How about these blurred lines…

September 17, 2013 § Leave a comment


blurred tv

Sometimes, in my downtime and just for fun I will spend a few minutes viewing the latest movie trailers hoping to catch something that I will vow to go to the movies and see, but usually forget about until it ends up on Netflix or Redbox.  Nonetheless the pleasure is in the process, and so I click, view and mentally save this movie or that movie for some future date when it is released.  Lately though I find myself less and less impressed with the films that are being put out.  They are all too dark, too racy, too violent or too stupid to bother with.  And it’s not just film, it’s television too.  After five years of not having a television, my dad kindly bestowed one to us after he realized that I was sitting at home oblivious to the Boston Marathon Bombings because I was working on my laptop, and there are no breaking news interruptions that come through word processing apps.  So with appreciation we accepted the TV, after all we were paying for basic cable anyway through our internet plan, so why not use it?  Well, that idea was short-lived.  Don’t get me wrong I love to flip through the three public broadcasting stations we have, catch the occasional episode of America’s Got Talent, and see all the interesting things chefs prepare on Create TV.  Not to mention my little one loves having direct access to Thomas and Friends and Curious George.  But that’s about where the joy ends.

If many of the films and upcoming television shows are not full of murder and other forms of mayhem, then they are full of sexually explicit content, violence, and drug use.  Is this the kind of programming we use to unwind?   Airing this summer was a show about mistresses, murders (ABC’s Whodunnit) and coming this fall is another about cheating…but if that’s not sufficient I’m sure there are about a dozen other programs that will focus on serial killers, rape and other violent crimes this fall.  Recently, my mother-in-law had a conversation with a teen-ager who was watching a program with some “suggestive” content and when she expressed that the content was inappropriate for her, the teen-ager replied with ‘this is life.’  Yes, this is life, people cheat on their spouses and break-up their families, people kill others, and die senseless deaths, human beings steal one another’s joy, but is this the life we want to live – or better yet is this the life we want our children to live?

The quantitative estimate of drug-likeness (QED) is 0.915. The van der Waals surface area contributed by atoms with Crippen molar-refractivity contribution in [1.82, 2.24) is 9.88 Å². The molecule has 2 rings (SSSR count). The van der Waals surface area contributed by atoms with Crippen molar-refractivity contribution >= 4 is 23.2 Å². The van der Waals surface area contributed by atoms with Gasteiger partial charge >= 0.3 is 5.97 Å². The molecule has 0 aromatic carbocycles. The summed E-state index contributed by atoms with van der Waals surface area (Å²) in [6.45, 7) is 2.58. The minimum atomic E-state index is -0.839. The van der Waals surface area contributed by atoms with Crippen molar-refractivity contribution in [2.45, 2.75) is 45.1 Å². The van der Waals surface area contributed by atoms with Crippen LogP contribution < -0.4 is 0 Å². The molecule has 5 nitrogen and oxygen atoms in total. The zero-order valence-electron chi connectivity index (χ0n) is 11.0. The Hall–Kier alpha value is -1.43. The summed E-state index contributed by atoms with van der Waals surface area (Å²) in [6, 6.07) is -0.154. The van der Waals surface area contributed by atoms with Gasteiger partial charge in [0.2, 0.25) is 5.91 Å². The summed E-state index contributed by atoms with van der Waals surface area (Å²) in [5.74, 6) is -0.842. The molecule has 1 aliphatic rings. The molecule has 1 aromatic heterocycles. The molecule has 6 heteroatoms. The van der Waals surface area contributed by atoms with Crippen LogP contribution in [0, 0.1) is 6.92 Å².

I believe there is a big difference between exploring an issue and reveling in the nightmare, and we tend to do the latter.  We go on and on about Miley Cyrus’ performance at the VMA’s while two channels over some equally disheartening display of misguided sexuality is playing out every week.  We revel in these fictional nightmares until real life shakes us awake and we realize that three women were actually kidnapped and held in a house for a decade and that their horrors were very real; or that two brothers living in Cambridge actually were downloading jihadist content to their laptops, creating pressure cooker bombs to maim, kill and go down in a blaze of glory – much like a chase scene in an action movie.  We revel in these nightmares until they come back to haunt us.

Last week we recognized the anniversary of 9/11, and we remembered the victims and the tremendous healing that their families have had to undergo, but how many times did we think about the slate of films featuring acts of terror that were created in the years leading up to 9/11?  This week we are met with yet another mass shooting, this time on a secure Navy Base in DC, and while many shows feature cops and undercover agents running around trying to catch or stop a terrorist, very few show families dealing with the aftermath, the loss and the trauma of these events.  You see, I also believe that there is a place for discussions of violence, drug use, mass incarceration, pornography, and cheating/divorce, after all these are very real and painful parts of our lives.  But the true art is not in objectifying the wrong, but in demonstrating a better way forward.  To be fair, there are many films like “Unconditional,” “Bella,” and “Take me Home,” that do this very well, and I am thankful for them because when the day’s news seems to play too much like an episode of CSI, you need a way to productively and peacefully unwind.

In Prayer,

Prude

 unconditional movie Bella Take me home

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